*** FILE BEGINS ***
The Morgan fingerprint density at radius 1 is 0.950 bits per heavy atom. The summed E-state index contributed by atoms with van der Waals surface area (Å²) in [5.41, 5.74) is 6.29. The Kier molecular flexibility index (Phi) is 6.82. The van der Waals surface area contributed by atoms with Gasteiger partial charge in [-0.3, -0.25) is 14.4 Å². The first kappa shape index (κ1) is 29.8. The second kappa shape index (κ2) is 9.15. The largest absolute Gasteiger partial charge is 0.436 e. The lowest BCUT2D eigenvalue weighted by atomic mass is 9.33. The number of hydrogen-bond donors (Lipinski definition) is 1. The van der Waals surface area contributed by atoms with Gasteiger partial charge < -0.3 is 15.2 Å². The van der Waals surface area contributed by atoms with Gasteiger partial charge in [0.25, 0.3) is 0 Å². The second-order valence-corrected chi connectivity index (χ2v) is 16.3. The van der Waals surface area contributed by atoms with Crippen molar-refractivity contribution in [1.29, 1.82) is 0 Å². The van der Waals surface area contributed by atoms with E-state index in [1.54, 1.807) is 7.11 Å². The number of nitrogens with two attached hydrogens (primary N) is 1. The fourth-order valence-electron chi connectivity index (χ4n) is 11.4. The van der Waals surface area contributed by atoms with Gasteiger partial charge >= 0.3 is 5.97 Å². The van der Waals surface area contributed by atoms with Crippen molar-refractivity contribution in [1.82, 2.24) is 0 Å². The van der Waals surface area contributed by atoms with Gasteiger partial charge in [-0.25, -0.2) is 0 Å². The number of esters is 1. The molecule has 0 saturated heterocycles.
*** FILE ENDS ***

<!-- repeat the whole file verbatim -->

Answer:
The Morgan fingerprint density at radius 1 is 0.950 bits per heavy atom. The summed E-state index contributed by atoms with van der Waals surface area (Å²) in [5.41, 5.74) is 6.29. The Kier molecular flexibility index (Phi) is 6.82. The van der Waals surface area contributed by atoms with Gasteiger partial charge in [-0.3, -0.25) is 14.4 Å². The first kappa shape index (κ1) is 29.8. The second kappa shape index (κ2) is 9.15. The largest absolute Gasteiger partial charge is 0.436 e. The lowest BCUT2D eigenvalue weighted by atomic mass is 9.33. The number of hydrogen-bond donors (Lipinski definition) is 1. The van der Waals surface area contributed by atoms with Gasteiger partial charge < -0.3 is 15.2 Å². The van der Waals surface area contributed by atoms with Gasteiger partial charge in [0.25, 0.3) is 0 Å². The second-order valence-corrected chi connectivity index (χ2v) is 16.3. The van der Waals surface area contributed by atoms with Crippen molar-refractivity contribution in [1.29, 1.82) is 0 Å². The van der Waals surface area contributed by atoms with E-state index in [1.54, 1.807) is 7.11 Å². The number of nitrogens with two attached hydrogens (primary N) is 1. The fourth-order valence-electron chi connectivity index (χ4n) is 11.4. The van der Waals surface area contributed by atoms with Gasteiger partial charge >= 0.3 is 5.97 Å². The van der Waals surface area contributed by atoms with Crippen molar-refractivity contribution in [1.82, 2.24) is 0 Å². The van der Waals surface area contributed by atoms with Gasteiger partial charge in [-0.25, -0.2) is 0 Å². The number of esters is 1. The molecule has 0 saturated heterocycles.